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Wrong man arrested after LONE gunman senselessly attacks

by Staff reporter
04 Mar 2023 at 08:01hrs | Views
YOU would expect women and school children to be the only ones who walk home in groups to protect themselves from a violent armed robber but in the Empandeni area in Mangwe District, men can also be seen merging to discourage the gun-toting assailant, who shattered the serenity of the rural community, from attacking them.

Rural life is usually a simple affair punctuated by the early morning acoustic chorales of livestock, young kids running to school and the friendly voices of neighbours greeting one another on the way to their fields.

But life in the small villages of Empandeni turned upside down when news spread around the community that two schoolgirls - one in Form Three and the other in Form Four at Empandeni Girls High School - had been shot by an unknown assailant.

The trigger-happy gunman had allegedly tried to rob the two teenagers of their cellphones, which they were using to take pictures of a spilling dam near their school. For a community that rarely bears witness to violent crime, news of a gun toting assailant gone berserk in their village shattered the tranquillity they are used to, sending shivers down the spines of villagers that the man might be back to attack them.

The closest many of the villagers have seen a gun, a dangerous weapon that can cut short the life of a person in the blink of an eye is in movies on television.

Less than a kilometre from the main gate of Empandeni Girls High School is an average-sized dam - a source of water for the villagers' livestock and a fishing spot for the locals - that is easily accessible from all directions via interweaving dusty trails.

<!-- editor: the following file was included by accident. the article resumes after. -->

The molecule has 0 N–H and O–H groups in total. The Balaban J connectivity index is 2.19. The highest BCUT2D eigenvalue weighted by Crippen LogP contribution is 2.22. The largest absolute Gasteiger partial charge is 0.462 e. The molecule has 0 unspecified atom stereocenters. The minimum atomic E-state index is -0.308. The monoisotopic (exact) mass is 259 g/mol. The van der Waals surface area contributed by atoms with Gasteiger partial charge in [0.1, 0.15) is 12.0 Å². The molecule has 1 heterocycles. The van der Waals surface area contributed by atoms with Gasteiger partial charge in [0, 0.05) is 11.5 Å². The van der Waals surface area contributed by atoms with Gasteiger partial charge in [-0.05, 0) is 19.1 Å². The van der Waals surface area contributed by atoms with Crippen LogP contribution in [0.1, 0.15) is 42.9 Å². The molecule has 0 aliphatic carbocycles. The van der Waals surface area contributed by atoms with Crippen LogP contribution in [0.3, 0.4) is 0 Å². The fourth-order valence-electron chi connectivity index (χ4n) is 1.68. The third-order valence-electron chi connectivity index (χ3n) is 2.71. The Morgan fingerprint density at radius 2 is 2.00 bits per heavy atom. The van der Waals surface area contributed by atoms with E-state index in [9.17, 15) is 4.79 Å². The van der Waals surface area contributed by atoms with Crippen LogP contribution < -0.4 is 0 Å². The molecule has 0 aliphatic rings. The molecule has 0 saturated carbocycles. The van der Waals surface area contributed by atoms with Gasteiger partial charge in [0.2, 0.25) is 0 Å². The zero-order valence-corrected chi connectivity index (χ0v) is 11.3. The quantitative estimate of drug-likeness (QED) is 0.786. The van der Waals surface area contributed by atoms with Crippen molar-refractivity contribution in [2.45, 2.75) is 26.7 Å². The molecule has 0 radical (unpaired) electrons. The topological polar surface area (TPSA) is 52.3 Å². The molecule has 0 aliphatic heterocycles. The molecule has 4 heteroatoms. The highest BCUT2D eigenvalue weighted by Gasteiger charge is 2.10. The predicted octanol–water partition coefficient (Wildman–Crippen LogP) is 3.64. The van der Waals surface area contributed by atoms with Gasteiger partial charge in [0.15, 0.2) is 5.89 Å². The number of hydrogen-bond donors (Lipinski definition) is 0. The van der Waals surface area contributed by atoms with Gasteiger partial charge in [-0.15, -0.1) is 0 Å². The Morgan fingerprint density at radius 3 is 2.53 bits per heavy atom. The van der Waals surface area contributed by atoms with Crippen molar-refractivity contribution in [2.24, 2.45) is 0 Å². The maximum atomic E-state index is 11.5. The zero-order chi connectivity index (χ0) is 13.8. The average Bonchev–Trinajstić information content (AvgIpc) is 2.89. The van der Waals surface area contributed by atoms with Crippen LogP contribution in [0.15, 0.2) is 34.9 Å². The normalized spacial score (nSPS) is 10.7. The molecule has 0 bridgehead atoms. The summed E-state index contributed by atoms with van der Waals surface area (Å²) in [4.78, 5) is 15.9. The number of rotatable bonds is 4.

Indigenous trees, lush green grass and shrubs around the dam coupled with water lilies that grow on the water give the area a picture postcard ambience that draws learners of the school to the perfect setting for selfies and photos.

On the fateful day, the two girls were doing just that, taking selfies of the spilling dam whose capacity couldn't hold more water due to the incessant rains that pounded the area. The teenagers would undoubtedly post the photos on social media for their friends and classmates to envy.

Suddenly from nowhere, a man unknown to the girls, pounced on them demanding that they hand over their smartphones.

Ephraim Mambo a neighbourhood watch committee member relates the incident at the scene of the shooting

According to Ephraim Mambo, a neighbourhood watch committee member who works closely with the local police and one of the first villagers to attend the scene of the shooting, the girls flatly refused to hand over their gadgets.

"The man was riding a bicycle when he approached the girls and demanded that they hand over their mobile phones and they refused. The man is said to have pinned down one of the children on the ground trying to wrestle the phone from her.

"The other girl started running in the direction of the main road, screaming for help and that's when the attacker let go of the child who was on the ground. She also reacted quickly and ran away and that's when she was shot in the leg," said Mambo.

After shooting the learner, the assailant escaped on his bicycle. In no time news that two innocent kids had been attacked started making rounds in the community and a search party was immediately organised to try and apprehend the assailant.